And now for recommended recordings and DVDs. Maybe because many of the wonders of this opera have always alluded me, i seem to have more performances of it than any others in the Wagner canon, as if I’ve been hoping to be converted or something.
For sheer vocal slendour I’d go for the classic Rudolf Kempe EMI stereo recording from ’64. It has to have one of the best ever assembled Wagnerian casts. Jess Thomas, with his sweet, light-yet-heroic touch sounds suitably angelic. Elisabeth Grummer is among the greatest German language singers in history, and you can’t do better for the villains than Christa Ludwig and Dietrich Fischer Dieskau. Dietrich manages to convey the fact that Telramund starts the opera as a great, respected hero and, though he grows steadily crazier, should retain a modicum of dignity.
But the CD performance I always return to is Sawallisch from a ’62 Bayreuth live recording. It also stars Jess Thomas, but the villians are the unparalleled power house coupling of Astrid Varnay (a Brunhilde in her own right) and Ramon Vinay (one of the greatest helden-tenors ever, singing in a booming baritone). This performance is a little rough, with ample stage and audience noise, but it’s on fire!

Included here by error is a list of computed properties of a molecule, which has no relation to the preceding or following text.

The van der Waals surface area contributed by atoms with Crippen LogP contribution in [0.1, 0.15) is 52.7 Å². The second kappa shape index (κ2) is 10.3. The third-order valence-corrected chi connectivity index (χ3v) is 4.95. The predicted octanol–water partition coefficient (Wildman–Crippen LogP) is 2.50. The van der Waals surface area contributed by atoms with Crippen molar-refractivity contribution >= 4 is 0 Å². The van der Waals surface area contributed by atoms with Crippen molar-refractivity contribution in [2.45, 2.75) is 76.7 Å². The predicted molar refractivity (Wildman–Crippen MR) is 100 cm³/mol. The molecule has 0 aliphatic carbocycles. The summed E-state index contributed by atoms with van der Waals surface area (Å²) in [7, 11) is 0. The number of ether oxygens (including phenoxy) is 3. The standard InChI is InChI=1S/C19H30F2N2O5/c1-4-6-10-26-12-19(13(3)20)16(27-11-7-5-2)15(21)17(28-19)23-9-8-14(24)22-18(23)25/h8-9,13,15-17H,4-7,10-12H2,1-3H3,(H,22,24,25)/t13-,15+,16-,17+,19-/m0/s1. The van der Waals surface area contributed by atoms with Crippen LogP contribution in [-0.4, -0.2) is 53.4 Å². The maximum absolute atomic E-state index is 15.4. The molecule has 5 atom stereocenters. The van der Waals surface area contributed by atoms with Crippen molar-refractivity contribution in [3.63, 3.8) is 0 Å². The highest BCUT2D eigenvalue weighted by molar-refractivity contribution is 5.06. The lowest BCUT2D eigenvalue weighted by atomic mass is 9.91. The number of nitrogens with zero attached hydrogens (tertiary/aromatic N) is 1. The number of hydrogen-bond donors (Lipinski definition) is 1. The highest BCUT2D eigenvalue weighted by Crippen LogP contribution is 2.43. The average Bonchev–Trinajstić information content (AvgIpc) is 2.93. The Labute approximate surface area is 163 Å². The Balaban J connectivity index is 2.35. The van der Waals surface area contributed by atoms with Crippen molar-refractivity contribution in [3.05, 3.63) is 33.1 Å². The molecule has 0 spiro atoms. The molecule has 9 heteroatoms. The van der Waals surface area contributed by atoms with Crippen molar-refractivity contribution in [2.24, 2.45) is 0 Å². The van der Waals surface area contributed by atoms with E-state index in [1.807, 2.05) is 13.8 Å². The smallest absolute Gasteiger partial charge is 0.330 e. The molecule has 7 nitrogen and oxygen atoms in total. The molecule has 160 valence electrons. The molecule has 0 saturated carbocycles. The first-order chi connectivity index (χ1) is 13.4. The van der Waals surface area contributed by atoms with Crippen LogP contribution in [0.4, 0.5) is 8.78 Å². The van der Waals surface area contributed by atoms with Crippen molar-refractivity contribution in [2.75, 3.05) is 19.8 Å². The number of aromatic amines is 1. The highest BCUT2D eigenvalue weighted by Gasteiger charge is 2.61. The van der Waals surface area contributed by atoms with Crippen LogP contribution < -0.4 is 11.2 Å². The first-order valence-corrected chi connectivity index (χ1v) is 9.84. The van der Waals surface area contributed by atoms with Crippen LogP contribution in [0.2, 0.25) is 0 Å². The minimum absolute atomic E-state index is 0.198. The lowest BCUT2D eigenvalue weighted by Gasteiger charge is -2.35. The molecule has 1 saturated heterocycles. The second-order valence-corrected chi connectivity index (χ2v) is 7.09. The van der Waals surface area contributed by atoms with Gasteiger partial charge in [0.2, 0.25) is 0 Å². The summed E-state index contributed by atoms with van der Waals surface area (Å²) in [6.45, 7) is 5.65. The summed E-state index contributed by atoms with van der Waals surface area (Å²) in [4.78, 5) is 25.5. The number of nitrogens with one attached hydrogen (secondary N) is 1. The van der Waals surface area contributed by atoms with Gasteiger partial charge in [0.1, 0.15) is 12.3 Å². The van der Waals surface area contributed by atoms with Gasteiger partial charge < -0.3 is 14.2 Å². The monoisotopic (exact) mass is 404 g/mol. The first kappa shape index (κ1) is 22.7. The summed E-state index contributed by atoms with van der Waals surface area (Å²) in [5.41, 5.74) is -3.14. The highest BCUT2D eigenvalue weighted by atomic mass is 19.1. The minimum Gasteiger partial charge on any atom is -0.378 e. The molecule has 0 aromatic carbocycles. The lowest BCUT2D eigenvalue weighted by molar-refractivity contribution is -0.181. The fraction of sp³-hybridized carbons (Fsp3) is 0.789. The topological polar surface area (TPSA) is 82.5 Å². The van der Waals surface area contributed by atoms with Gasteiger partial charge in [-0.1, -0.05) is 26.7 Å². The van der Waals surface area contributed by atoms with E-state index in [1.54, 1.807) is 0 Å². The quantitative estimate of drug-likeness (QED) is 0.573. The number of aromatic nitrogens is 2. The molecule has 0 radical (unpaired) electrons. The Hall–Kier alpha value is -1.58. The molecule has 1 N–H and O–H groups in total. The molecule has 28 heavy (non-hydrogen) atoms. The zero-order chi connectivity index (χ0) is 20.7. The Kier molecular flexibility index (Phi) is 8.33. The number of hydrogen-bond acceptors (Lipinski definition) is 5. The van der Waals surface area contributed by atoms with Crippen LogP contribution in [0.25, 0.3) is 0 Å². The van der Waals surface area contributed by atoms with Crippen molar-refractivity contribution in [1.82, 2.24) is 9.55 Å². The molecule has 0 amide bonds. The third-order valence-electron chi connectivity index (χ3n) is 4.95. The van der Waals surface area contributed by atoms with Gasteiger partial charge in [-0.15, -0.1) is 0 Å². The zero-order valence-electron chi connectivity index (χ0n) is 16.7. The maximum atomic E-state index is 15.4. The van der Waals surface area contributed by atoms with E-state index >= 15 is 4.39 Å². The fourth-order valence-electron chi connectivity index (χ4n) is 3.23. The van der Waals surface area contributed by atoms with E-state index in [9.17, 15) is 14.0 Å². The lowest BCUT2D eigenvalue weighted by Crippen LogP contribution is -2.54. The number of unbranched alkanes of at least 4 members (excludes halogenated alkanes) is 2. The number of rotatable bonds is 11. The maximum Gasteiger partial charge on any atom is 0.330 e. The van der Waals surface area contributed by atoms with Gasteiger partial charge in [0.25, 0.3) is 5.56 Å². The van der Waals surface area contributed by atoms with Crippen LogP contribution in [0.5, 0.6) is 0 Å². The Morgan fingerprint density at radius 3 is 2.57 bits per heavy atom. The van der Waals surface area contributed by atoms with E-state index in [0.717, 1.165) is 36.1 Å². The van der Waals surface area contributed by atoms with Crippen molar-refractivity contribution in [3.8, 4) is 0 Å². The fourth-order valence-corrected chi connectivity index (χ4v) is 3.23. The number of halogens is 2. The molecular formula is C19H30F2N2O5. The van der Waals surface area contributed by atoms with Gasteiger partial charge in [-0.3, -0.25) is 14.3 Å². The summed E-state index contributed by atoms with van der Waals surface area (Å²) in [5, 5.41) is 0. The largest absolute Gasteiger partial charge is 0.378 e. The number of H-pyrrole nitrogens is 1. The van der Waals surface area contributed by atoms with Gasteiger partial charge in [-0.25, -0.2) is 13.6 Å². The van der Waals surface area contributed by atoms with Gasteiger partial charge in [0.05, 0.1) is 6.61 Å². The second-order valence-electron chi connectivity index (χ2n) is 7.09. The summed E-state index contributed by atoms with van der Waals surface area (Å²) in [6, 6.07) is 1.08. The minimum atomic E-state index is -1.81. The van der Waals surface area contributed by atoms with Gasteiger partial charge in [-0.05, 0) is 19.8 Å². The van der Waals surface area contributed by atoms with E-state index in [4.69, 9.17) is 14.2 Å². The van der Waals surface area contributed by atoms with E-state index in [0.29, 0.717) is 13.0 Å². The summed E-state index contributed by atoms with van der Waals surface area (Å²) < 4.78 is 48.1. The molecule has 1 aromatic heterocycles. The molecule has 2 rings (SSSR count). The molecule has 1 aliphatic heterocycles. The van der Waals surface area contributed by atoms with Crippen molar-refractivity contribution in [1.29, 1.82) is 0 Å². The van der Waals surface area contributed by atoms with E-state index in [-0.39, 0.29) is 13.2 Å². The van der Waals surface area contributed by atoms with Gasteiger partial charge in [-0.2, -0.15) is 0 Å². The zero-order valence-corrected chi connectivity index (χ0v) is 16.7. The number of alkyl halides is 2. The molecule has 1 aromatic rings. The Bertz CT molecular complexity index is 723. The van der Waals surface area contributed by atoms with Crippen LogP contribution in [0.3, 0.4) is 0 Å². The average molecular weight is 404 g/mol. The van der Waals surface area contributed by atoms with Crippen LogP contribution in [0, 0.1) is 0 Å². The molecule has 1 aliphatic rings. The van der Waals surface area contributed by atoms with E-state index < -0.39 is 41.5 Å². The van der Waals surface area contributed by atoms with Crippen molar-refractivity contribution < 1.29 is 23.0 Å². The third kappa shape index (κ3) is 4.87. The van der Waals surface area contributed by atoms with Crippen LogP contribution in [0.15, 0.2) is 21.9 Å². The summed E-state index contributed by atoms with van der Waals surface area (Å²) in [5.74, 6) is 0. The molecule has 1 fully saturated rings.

As for DVDs, I own a few, but I’d recommend the Abbado/Domingo/Studer 1990 performance from the Vienna Stadtoper. Once you get past Placido’s ridiculous blonde hair (can’t Lohengrin be tall dark and handsome?), and the ever so slightly murky sound, the singing and conducting takes over. Domingo is perfect for this part; an expert at flowing, delicate, Italianate (or perhaps french sounding) legato. Cheryl Studer delivers nicely.

I am a fan of alternative, whacked out Wagner productions, so I’ve ordered a DVD of a famous Peter Konwitschny production in which all the action takes place in a high school classroom between hormonal teenagers. Perfect!